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Why Can't This Be Love?

A brakeman who bodyslams? A "grandma" on ice? A stockbroker on turn four?

At the start of every Winter Olympics, the focus of attention is largely on the leading gold-medal contenders. Yet, as the Games progress, the eyes of fans often light upon some unlikely heroes. In the past we've seen an Eagle named Eddie and a bobsled team from Jamaica rouse fans as heartily as any perennial Olympic power. While they may be lacking in experience or even skill, they throw themselves into their endeavors with determination, gusto, and most importantly, with style.

Here's a look at some of the soon-to-be fan favorites competing at this month's Winter Games in Nagano:

Anne Abernathy Luge, U.S. Virgin Islands
Dubbed "grandma luge" by a fellow competitor, Anne Abernathy, is an unlikely entrant for two reasons: at 44, this three-time Olympic luger, is potentially the oldest woman to complete an Olympic event; and secondly, Anne competes under the banner of the U.S. Virgin Islands, where most of the ice is found in tumblers and topped by a splash of rum.

Inspired by a brief ski trip to Lake Placid, Anne returned several years later to participate in a grass-roots training program there. She was then invited to train with the U.S. team, but Abernathy, a lifelong resident of the St. Thomas, chose to represent the Islands.

Anne's first love is singing. She spent one year training with the Nuremberg Opera before attempting a career as a professional singer. Her career highlights include a stint at the Sands Hotel in Las Vegas and the soundtrack for a Doublemint Gum commercial.

Abernathy has worked as a computer programmer for America Online while competing in three previous Olympic Games. She left AOL last year to train full-time and hopes to be on the podium come medal time.

Chip Minton Bobsled, United States
While you may know him better as "Mr. World Class: The Greatest Athlete of All-Time" on the World Class Wrestling circuit, this part-time wrestler is a full-time U.S. bobsledder. A fixture in driver Brian Shimer's two and four-man sleds, Minton won a bronze medal with Shimer in last year's World Championships.

A former bodybuilder and riot guard at the Central Corrections Institution in Macon, Georgia, Minton got his start in wrestling after the 1994 Games, when he was noticed by promoter Ric Flair. And while you can take the boy out of the ring, you can't seem to take the ring out of the boy. Minton's steady stream of trash-talk is a novel addition to the bobsled circuit. Rare is the interview that is not punctuated with the declaration "We're going to kick some European ass, Japanese style."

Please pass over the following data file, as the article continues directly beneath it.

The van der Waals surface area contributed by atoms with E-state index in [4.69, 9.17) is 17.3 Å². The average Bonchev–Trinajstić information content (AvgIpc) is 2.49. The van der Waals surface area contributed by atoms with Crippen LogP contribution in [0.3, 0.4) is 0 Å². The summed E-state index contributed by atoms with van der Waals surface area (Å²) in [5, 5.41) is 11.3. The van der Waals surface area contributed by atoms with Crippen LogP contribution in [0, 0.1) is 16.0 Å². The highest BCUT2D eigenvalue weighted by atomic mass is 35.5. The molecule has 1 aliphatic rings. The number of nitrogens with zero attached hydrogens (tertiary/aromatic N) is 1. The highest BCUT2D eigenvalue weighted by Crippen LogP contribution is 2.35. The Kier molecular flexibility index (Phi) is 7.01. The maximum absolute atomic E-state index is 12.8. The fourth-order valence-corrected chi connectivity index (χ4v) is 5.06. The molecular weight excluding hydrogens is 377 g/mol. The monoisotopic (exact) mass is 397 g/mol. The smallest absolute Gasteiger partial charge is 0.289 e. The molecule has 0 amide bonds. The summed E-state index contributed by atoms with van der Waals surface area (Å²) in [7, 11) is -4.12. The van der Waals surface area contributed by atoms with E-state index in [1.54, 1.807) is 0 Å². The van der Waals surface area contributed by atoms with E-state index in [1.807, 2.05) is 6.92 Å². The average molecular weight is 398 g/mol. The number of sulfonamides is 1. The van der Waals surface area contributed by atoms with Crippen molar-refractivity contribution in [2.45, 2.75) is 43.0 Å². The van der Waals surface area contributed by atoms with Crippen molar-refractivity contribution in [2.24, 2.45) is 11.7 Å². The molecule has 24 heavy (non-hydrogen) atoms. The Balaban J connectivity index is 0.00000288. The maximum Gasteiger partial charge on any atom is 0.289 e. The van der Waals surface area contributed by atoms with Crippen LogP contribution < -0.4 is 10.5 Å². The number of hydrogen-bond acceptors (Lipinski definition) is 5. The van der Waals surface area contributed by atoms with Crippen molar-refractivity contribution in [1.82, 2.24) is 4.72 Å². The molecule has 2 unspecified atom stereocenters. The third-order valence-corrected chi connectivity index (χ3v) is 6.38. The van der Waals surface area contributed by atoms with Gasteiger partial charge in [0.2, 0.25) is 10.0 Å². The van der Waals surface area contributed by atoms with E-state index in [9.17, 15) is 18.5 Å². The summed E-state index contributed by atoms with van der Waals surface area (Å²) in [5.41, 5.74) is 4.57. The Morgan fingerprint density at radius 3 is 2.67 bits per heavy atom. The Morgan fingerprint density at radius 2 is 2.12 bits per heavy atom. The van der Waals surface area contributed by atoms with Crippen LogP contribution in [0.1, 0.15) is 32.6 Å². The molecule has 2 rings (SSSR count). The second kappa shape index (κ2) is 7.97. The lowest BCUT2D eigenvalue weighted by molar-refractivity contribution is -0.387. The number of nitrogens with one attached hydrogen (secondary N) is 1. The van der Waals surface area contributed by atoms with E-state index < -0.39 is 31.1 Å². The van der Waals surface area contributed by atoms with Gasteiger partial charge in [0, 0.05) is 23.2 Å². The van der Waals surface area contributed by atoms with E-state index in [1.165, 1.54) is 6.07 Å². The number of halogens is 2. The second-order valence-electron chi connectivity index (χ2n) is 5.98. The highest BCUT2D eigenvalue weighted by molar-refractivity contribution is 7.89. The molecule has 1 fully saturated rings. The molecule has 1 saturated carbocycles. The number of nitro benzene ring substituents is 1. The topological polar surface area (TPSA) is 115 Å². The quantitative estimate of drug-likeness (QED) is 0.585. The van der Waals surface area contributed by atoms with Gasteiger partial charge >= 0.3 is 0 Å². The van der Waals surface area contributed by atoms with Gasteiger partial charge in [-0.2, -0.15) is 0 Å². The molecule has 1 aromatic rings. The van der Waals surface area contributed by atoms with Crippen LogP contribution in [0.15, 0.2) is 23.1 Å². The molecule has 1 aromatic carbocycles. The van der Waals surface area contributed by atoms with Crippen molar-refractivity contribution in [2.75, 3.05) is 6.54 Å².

Misha Shmerkin Figure Skating, Israel
While the sraelis have carved an oasis out of a desert, the Middle East is hardly a hotspot for figure skating. However, skating's newest ambassador, Misha Shmerkin is determined to change all that. Shmerkin was already a distinguished skater when in 1989 he decided to immigrate to Israel from his native Russia. Upon his arrival, he announced himself to the mayor of Metulla, home of Israel's primary skating rink. Israel funded this one-man team and Shmerkin finished 16th at Lillehammer.

But Shmerkin's most triumphant professional moment was also his most tragic personally. He reached the medal stand at the Skate Canada competition in 1995 only hours after the assassination of Israeli Prime Minister Yitzhak Rabin.

Armen Rafayelyan Freestyle Skiing, Armenia
Born of an Armenian father and an Armenian-Russian mother, this 19 year old spent much of his young life in Russia. Introduced to skiing at the age of three by his father, a domineering man who demanded excellence at all times, Armen was forbidden from "snowplowing", the traditional beginner's technique.

By age ten, he was competing at the regional level in the downhill. He was soon recruited for the newly formed Soviet Freestyle Program. A natural at mogul skiing, Armen was the Russian champion at the tender age of 16.

A broken ankle suffered in 1995 left him bedridden and without sponsorship; the Russian World Cup coach had long disliked Armen and used the injury as an excuse to drop him from the team. On the verge of quitting the sport, Armen's family encouraged him to travel to the U.S. and join friend and fellow freestyler, Johnny Mosley, in Squaw Valley. There Armen rejuvenated his career training with the Squaw Valley team.

Estranged from the Russian ski program, Armen chose to represent the home of his forefathers, Armenia. No longer provided for by the Russian athletic machine, this one-man team is funded solely by family and friends.

Keith Sudziarski Bobsledding, U.S. Virgin Islands
The Virgin Islands' bobsled campaign began in Calgary in 1988; yet, it was overshadowed by the performance of its Caribbean neighbors, the Jamaicans. Nagano will be the Islanders' fourth Winter Games and they are looking to be more than just a humorous sideshow.

At the helm will be Keith Sudziarski, who piloted VI1 to a 39th place finish at Lillehammer. He represents the second generation of Islands bobsledding, a younger and more dedicated lot than their fanciful forebears.

Sudziarski, along with two fellow sledders, began Señor Pizza, a delivery service, to fund their Olympic dreams. They have recently received aid from a generous New Jersey produce importer, allowing them to invest in state-of-the-art sleds and training facilities.

Written by Steven Shaklan

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